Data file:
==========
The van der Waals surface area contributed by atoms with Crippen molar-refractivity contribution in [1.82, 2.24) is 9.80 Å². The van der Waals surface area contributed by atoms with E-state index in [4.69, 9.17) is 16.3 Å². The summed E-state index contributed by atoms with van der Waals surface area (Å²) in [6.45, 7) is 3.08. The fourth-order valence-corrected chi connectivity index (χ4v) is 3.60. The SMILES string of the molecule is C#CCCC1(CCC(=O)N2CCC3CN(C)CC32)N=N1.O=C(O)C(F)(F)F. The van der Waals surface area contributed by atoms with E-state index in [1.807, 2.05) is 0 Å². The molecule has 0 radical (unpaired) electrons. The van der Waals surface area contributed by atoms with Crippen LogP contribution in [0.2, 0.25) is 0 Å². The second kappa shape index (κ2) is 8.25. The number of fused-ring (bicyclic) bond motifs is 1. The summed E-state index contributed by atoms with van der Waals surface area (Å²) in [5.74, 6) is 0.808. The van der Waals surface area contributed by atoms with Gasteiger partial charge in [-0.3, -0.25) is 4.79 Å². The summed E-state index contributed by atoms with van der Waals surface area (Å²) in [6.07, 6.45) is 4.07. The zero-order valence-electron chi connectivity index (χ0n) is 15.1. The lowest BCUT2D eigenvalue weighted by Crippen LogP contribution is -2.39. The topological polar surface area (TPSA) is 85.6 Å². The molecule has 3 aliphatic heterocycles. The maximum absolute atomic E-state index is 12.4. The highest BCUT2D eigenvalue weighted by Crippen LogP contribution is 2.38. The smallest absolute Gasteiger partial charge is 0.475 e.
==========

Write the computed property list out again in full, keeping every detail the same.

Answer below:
The van der Waals surface area contributed by atoms with Crippen molar-refractivity contribution in [1.82, 2.24) is 9.80 Å². The van der Waals surface area contributed by atoms with E-state index in [4.69, 9.17) is 16.3 Å². The summed E-state index contributed by atoms with van der Waals surface area (Å²) in [6.45, 7) is 3.08. The fourth-order valence-corrected chi connectivity index (χ4v) is 3.60. The SMILES string of the molecule is C#CCCC1(CCC(=O)N2CCC3CN(C)CC32)N=N1.O=C(O)C(F)(F)F. The van der Waals surface area contributed by atoms with E-state index in [1.807, 2.05) is 0 Å². The molecule has 0 radical (unpaired) electrons. The van der Waals surface area contributed by atoms with Crippen LogP contribution in [0.2, 0.25) is 0 Å². The second kappa shape index (κ2) is 8.25. The number of fused-ring (bicyclic) bond motifs is 1. The summed E-state index contributed by atoms with van der Waals surface area (Å²) in [5.74, 6) is 0.808. The van der Waals surface area contributed by atoms with Gasteiger partial charge in [-0.3, -0.25) is 4.79 Å². The summed E-state index contributed by atoms with van der Waals surface area (Å²) in [6.07, 6.45) is 4.07. The zero-order valence-electron chi connectivity index (χ0n) is 15.1. The lowest BCUT2D eigenvalue weighted by Crippen LogP contribution is -2.39. The topological polar surface area (TPSA) is 85.6 Å². The molecule has 3 aliphatic heterocycles. The maximum absolute atomic E-state index is 12.4. The highest BCUT2D eigenvalue weighted by Crippen LogP contribution is 2.38. The smallest absolute Gasteiger partial charge is 0.475 e.